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Captions are loosely based on CAA’s caption style but simplified. DIRECTION (in all caps, not bolded: ABOVE, BELOW, BOTTOM, LEFT, RIGHT, COVER, OPPOSITE, TOP), FIGURE #: Artist Name (Tribal Affiliation, dates if deceased), Title of Work, from Name of Series series, year completed, type of item, media on support, dimensions in., place of origin, museum collection, accession number. Image courtesy of XXX. Photo: Credit (© Company or CC license). Examples: COVER: Nani Chacon (Diné-­Xicana), Reclamation: Manifestations of Changing Woman, 2012, oil on panel, 24 x 24 in., Albuquerque, New Mexico. Image courtesy of the artist. ABOVE: Ancestral Yuman peoples, Blythe Intaglios, ca. 668–1158 CE, monumental male human-­‐like figure, quadruped, and spiral geoglyphs. Aerial photo: Jim Wark (© Airphoto). The use of “figures” should be avoided in captions. Citations We use Chicago-­‐style footnotes, based on Purdue OWL. Writers should use brackets [1] instead of actual superscript numbers 1 in manuscripts, and footnotes should be placed at the end of the document. Don’t use Microsoft Word’s footnotes tool. This helps with formatting. With web citations, we deviate from Chicago by using the term “web” instead of printing the entire URL. Examples: Footnote: 7. Eliza Gregory, “Joi Arcand—Plains Cree,” Contemporary North American Indigenous Artists, last modified March 11, 2012, web. Bibliography: Gregory, Eliza. “Joi Arcand—Plains Cree.” Contemporary North American Indigenous Artists. Last modified March 11, 2012. Web. Contact Information Phone Numbers: US phone number will be in the format (xxx) xxx-­‐xxxx. Our address: 1000 Cordova Pl. #843, Santa Fe, NM 85705. www.firstamericanartmagazine.com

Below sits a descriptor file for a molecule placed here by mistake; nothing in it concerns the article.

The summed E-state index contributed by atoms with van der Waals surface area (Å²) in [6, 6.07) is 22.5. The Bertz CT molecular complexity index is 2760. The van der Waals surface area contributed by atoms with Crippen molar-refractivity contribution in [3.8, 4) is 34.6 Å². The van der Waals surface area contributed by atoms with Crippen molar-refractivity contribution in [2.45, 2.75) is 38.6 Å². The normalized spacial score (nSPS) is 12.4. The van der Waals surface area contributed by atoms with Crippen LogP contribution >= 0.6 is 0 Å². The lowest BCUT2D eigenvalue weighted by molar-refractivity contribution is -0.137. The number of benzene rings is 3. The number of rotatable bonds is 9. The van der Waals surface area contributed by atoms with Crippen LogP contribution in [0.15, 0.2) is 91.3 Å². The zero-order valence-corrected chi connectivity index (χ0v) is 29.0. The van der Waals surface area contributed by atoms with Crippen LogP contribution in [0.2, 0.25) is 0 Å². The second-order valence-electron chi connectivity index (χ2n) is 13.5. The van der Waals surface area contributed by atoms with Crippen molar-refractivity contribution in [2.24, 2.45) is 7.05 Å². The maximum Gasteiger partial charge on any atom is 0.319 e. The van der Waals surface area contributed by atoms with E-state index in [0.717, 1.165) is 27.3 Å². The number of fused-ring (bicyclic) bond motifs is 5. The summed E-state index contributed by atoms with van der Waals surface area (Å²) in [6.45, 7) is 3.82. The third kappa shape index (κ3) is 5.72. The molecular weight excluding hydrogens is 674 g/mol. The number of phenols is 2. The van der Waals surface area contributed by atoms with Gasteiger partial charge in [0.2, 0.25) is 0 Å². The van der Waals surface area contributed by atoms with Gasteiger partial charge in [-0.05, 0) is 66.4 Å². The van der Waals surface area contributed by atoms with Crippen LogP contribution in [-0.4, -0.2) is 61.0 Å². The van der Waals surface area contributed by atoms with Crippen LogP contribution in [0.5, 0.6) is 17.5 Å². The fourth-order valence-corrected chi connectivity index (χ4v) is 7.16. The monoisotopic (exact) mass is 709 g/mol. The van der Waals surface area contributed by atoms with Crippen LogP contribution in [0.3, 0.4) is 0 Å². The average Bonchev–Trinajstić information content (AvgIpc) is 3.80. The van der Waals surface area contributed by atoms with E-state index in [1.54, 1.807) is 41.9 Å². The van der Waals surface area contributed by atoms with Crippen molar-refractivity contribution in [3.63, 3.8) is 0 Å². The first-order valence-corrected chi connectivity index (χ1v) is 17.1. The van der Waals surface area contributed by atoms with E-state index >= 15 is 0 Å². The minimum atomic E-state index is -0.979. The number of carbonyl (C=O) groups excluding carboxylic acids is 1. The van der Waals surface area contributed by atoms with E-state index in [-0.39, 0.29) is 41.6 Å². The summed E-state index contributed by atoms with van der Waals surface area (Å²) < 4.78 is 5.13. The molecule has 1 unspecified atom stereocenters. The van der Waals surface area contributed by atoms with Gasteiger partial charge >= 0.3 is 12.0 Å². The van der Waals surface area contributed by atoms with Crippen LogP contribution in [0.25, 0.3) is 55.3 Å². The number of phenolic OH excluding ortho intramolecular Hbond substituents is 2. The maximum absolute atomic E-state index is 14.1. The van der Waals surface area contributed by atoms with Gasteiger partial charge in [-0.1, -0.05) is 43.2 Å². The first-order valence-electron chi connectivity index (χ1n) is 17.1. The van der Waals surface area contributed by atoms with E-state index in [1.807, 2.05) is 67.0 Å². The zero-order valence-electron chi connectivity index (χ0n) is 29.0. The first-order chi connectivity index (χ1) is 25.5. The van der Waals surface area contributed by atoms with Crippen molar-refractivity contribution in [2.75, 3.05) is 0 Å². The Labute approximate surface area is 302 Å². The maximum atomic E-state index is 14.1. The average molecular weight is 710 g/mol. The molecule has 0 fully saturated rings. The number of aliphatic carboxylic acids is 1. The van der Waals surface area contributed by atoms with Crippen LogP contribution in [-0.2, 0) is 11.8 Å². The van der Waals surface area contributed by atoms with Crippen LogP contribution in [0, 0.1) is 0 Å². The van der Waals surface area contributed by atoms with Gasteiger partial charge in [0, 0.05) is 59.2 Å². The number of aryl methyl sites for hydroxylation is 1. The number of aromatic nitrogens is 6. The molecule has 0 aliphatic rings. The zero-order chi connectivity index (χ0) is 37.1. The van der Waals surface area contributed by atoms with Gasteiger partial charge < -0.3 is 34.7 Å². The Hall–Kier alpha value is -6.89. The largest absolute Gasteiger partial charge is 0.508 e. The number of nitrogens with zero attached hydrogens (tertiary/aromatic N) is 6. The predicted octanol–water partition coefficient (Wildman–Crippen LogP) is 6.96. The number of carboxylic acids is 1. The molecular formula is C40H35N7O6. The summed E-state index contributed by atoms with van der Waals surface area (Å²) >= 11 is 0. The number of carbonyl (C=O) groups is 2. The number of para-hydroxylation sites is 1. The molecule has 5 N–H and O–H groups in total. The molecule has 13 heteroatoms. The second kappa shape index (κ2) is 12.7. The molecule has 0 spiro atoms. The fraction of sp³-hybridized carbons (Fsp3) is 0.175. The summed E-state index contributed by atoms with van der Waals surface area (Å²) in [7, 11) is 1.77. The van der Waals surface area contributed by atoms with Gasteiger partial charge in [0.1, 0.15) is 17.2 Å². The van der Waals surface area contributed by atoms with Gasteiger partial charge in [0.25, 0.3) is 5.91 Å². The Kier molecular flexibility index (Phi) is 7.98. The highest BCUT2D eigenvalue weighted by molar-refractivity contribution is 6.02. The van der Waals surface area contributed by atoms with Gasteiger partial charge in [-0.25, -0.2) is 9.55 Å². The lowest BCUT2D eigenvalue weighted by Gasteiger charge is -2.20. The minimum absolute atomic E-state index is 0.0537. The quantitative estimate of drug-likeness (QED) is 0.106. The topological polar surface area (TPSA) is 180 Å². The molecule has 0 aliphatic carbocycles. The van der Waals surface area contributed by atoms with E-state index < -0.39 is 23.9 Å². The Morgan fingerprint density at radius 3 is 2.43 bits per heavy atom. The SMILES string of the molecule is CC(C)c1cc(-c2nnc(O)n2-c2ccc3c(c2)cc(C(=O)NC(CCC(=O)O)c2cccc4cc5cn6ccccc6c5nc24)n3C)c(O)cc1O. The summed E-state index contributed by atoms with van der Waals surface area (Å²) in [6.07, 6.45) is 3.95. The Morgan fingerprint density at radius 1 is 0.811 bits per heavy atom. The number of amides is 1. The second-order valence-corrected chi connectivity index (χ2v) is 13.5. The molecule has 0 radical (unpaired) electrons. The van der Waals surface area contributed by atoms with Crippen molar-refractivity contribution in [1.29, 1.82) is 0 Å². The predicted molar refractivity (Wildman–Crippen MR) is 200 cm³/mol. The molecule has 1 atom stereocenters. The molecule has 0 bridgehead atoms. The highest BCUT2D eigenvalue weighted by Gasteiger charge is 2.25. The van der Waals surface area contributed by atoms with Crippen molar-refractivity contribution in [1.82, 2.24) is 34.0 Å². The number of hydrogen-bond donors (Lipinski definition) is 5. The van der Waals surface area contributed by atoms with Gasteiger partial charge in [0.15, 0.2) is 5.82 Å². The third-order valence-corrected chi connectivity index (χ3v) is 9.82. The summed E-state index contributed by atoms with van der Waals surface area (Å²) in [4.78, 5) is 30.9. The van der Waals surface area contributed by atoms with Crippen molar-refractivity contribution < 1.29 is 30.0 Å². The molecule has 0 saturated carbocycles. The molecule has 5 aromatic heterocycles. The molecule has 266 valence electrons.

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Terms for indigenous peoples of the Americas: Native and Indigenous are capitalized, and black, white, etc. are lowercase. Hyphenate non-­Native and non-­Indigenous. Dates July 6, 2012 instead of 6 June 2012 or 6.June.2012. For month and year only, use no punctuation. For a date that occurs in the middle of a sentence, use a comma after the day and year. Examples: In June 2012 I won the award. June 6, 2012, was a horrible day in history. CE and BCE instead of AD and BC. Both CE and BCE follow the years (3,000 BCE). Use 20th century instead of twentieth century. 1900s refers only to the first decade of the 20th century. Birth and death dates can be listed (1904–1984). For living artists, use (b. 1904) instead of (1904– ), since the latter looks like someone is waiting for the artist to die. Degrees and Titles Academic degrees: Lowercase, except when directly preceding or following a name. Examples: James Luna earned his bachelor’s degree in fine arts at UC Irvine. He introduced Luna, Bachelor of Fine Arts. He introduced Master of Fine Arts James Luna. Academic Degree Abbreviations: Capitalized, no periods (MFA, BFA, PhD) Academic Programs: if general terms, lowercase; if referred to a specific school’s program capitalized, e.g., Native American Art History, Ethnic Studies, etc. Names No comma before “Jr.” or “Sr.”, e.g., Roy Boney Jr. and Daniel McCoy Jr. If someone is a Native PhD, the PhD should be listed before the tribal affiliation, e.g. Stephanie Pratt, PhD (Eastern Dakota). Some artists prefer lowercase, such as dg smalling and heather ahtone (also grunt gallery). Try to remove hyphens in Indian names, e.g., Joan Hill’s Indian name would be listed as Chesequah as opposed to Che-­‐se-­‐quah. 1000 Cordova Place #843 • Santa Fe, NM 87505